I don’t know about you but as the summer wears on I find it harder and harder to wear strong floral perfumes. I definitely trend towards the fresher side of the fragrance wheel as citrus and vetiver seem to be consistent companions. When there are florals I want them to be very light like lavender in classic eaux de cologne or neroli used with a restrained hand. I definitely find most of my rose centered fragrances tend to move towards the back of the perfume vault. It’s a funny thing that, because one of my favorite things is to be in a fully blooming garden in mid-afternoon and breathe in deeply. The mélange of sun-dried earth and the mixed fragrance of flowers like peony and rose are a wonderful bit of summer for me. Sniff it in a garden sure but wear it? Not usually. Consistency? Who Me?
As a reviewer I do have to experience my share of rose fragrances during the summer months and most of the time I fret that I might not be testing them at the optimum time of year for me to fully appreciate them. After receiving the press materials for the new Penhaligon’s Peoneve I was worried that this new fragrance meant to evoke a summery English garden was going to fall into this category. Then I saw that Olivier Cresp was the nose who has been on quite a roll recently. This run of excellent perfumes began with last summer’s Penhaligon’s release Juniper Sling which was a refreshing hit for me. With that in mind I was hoping M. Cresp had another summer surprise for me with Peoneve.
One thing I think perfumers tend to forget when given a brief to re-create a garden milieu is that if you are standing in the garden the smells that surround you are all transported by the breeze and as such often carry a fragility to them. Here for a moment and then borne away on the wind to be replaced. The constant smells of a garden are dirt and foliage. M. Cresp clearly understands this as the floral notes of Peoneve are present in beautifully breezy quantities all laid over a foundation of earth and green.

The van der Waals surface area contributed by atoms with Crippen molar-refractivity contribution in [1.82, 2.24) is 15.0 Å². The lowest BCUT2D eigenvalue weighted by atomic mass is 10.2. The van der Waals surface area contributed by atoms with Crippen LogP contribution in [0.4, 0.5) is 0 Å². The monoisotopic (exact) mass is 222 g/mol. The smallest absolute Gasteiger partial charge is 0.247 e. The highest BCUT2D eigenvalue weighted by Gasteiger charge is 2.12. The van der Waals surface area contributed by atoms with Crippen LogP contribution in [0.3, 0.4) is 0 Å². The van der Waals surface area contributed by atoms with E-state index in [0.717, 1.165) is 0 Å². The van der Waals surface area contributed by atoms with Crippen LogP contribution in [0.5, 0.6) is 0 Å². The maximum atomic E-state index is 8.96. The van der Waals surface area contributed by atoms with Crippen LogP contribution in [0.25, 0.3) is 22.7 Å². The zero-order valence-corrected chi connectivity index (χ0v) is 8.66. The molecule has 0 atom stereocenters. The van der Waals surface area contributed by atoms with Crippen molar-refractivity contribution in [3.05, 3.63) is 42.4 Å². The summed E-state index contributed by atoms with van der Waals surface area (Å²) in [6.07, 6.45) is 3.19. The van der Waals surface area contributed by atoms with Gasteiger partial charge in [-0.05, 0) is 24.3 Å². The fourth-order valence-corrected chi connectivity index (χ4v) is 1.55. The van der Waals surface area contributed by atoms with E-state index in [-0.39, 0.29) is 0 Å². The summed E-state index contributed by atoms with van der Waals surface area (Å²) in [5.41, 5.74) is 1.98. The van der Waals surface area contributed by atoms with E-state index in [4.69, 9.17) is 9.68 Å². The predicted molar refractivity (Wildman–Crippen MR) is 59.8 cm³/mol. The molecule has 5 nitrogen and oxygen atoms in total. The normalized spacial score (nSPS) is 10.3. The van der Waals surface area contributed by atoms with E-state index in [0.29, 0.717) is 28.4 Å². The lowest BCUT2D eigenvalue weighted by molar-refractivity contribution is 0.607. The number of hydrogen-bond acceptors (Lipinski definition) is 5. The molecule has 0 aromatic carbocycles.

M. Cresp uses violet leaf as the source of green and if there is one note which is the linchpin to Peoneve I would say this is it. It seems to be the ideal ingredient throughout as in the opening moments it adds a sharp green quality which then fades to something softer as the titular peony is wafted in. The peony and the violet leaf are a proper pair. It is also here where vetiver also adds the grassy quality which conjures manicured lawns under the green floral notes on top. Hedione adds a wisp of transparent jasmine and then a very attenuated Bulgarian rose comes into play. Most of the time this is where a fragrance would turn solidly rosy, Peoneve does not. The peony and hedione hold up because M. Cresp keeps his rose on a tight leash. The dirt of the garden comes courtesy of musk and cashmere wood. This is sun-dried soil providing a foundation for all of the flowers in M. Cresp’s olfactory English garden.
Peoneve has surprisingly excellent longevity for its lightness and below average sillage.
Peoneve is such an excellent interpretation of a summer English garden that M. Cresp is going to make me want to be wearing this a lot more this summer.
Disclosure: This review was based on a sample provided by MiN New York.
–Mark Behnke, Managing Editor
Editor’s note: For our UK readers the 5th floor of Harvey Nichols is being turned into the Penhaligon’s Peoneve terrace from July 16-August 31, 2012.